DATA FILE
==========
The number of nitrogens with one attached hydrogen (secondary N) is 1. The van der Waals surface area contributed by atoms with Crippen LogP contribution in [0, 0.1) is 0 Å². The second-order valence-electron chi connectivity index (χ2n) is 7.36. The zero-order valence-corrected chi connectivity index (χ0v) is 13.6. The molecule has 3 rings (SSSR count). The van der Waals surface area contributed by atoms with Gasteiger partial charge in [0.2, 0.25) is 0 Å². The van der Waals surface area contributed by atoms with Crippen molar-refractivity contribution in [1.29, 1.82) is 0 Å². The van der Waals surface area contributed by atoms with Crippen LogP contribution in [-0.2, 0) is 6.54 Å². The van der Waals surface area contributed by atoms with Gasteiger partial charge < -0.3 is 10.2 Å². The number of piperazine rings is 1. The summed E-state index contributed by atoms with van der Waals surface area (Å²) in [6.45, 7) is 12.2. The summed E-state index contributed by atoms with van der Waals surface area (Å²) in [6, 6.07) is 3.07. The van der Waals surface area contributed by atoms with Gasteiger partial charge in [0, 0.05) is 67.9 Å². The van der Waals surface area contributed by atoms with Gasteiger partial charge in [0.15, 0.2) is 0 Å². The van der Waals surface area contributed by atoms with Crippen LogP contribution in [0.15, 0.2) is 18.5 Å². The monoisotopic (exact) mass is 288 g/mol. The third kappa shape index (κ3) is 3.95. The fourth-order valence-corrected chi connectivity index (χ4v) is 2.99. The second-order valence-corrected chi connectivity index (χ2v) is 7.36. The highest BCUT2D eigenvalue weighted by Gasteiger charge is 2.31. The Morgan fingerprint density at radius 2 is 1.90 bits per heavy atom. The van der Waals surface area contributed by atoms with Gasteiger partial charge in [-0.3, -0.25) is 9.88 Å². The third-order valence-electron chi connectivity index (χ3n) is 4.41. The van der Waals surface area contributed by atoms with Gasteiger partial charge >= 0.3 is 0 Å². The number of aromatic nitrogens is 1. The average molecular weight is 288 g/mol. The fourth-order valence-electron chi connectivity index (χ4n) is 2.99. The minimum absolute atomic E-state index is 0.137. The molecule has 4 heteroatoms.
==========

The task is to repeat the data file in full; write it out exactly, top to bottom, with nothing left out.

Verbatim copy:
The number of nitrogens with one attached hydrogen (secondary N) is 1. The van der Waals surface area contributed by atoms with Crippen LogP contribution in [0, 0.1) is 0 Å². The second-order valence-electron chi connectivity index (χ2n) is 7.36. The zero-order valence-corrected chi connectivity index (χ0v) is 13.6. The molecule has 3 rings (SSSR count). The van der Waals surface area contributed by atoms with Gasteiger partial charge in [0.2, 0.25) is 0 Å². The van der Waals surface area contributed by atoms with Crippen molar-refractivity contribution in [1.29, 1.82) is 0 Å². The van der Waals surface area contributed by atoms with Crippen LogP contribution in [-0.2, 0) is 6.54 Å². The van der Waals surface area contributed by atoms with Gasteiger partial charge < -0.3 is 10.2 Å². The number of piperazine rings is 1. The summed E-state index contributed by atoms with van der Waals surface area (Å²) in [6.45, 7) is 12.2. The summed E-state index contributed by atoms with van der Waals surface area (Å²) in [6, 6.07) is 3.07. The van der Waals surface area contributed by atoms with Gasteiger partial charge in [0, 0.05) is 67.9 Å². The van der Waals surface area contributed by atoms with Gasteiger partial charge in [0.15, 0.2) is 0 Å². The van der Waals surface area contributed by atoms with Crippen LogP contribution in [0.15, 0.2) is 18.5 Å². The monoisotopic (exact) mass is 288 g/mol. The third kappa shape index (κ3) is 3.95. The fourth-order valence-corrected chi connectivity index (χ4v) is 2.99. The second-order valence-corrected chi connectivity index (χ2v) is 7.36. The highest BCUT2D eigenvalue weighted by Gasteiger charge is 2.31. The Morgan fingerprint density at radius 2 is 1.90 bits per heavy atom. The van der Waals surface area contributed by atoms with Gasteiger partial charge in [-0.3, -0.25) is 9.88 Å². The third-order valence-electron chi connectivity index (χ3n) is 4.41. The van der Waals surface area contributed by atoms with Gasteiger partial charge >= 0.3 is 0 Å². The number of aromatic nitrogens is 1. The average molecular weight is 288 g/mol. The fourth-order valence-electron chi connectivity index (χ4n) is 2.99. The minimum absolute atomic E-state index is 0.137. The molecule has 4 heteroatoms.